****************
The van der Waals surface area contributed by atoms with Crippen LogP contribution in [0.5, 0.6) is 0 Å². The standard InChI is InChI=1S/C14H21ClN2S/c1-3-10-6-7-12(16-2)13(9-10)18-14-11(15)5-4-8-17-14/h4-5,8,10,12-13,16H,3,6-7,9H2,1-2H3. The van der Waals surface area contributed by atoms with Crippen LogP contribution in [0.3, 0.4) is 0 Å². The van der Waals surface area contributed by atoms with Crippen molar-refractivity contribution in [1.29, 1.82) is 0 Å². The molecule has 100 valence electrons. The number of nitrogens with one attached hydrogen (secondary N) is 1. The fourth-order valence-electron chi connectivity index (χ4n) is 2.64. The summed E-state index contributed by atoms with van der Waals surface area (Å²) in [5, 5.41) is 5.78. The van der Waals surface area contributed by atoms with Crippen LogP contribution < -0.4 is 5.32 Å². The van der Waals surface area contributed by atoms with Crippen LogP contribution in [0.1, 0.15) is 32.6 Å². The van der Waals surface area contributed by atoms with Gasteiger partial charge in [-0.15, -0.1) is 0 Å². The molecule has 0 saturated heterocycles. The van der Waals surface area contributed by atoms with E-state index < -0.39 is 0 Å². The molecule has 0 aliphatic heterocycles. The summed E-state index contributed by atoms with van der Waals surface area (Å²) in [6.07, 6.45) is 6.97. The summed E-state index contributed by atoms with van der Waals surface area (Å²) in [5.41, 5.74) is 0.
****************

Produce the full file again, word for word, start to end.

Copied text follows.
The van der Waals surface area contributed by atoms with Crippen LogP contribution in [0.5, 0.6) is 0 Å². The standard InChI is InChI=1S/C14H21ClN2S/c1-3-10-6-7-12(16-2)13(9-10)18-14-11(15)5-4-8-17-14/h4-5,8,10,12-13,16H,3,6-7,9H2,1-2H3. The van der Waals surface area contributed by atoms with Crippen LogP contribution in [0.3, 0.4) is 0 Å². The van der Waals surface area contributed by atoms with Crippen molar-refractivity contribution in [1.29, 1.82) is 0 Å². The molecule has 100 valence electrons. The number of nitrogens with one attached hydrogen (secondary N) is 1. The fourth-order valence-electron chi connectivity index (χ4n) is 2.64. The summed E-state index contributed by atoms with van der Waals surface area (Å²) in [5, 5.41) is 5.78. The van der Waals surface area contributed by atoms with Crippen LogP contribution < -0.4 is 5.32 Å². The van der Waals surface area contributed by atoms with Crippen LogP contribution in [0.1, 0.15) is 32.6 Å². The van der Waals surface area contributed by atoms with Gasteiger partial charge in [-0.15, -0.1) is 0 Å². The molecule has 0 saturated heterocycles. The van der Waals surface area contributed by atoms with E-state index < -0.39 is 0 Å². The molecule has 0 aliphatic heterocycles. The summed E-state index contributed by atoms with van der Waals surface area (Å²) in [6.07, 6.45) is 6.97. The summed E-state index contributed by atoms with van der Waals surface area (Å²) in [5.41, 5.74) is 0.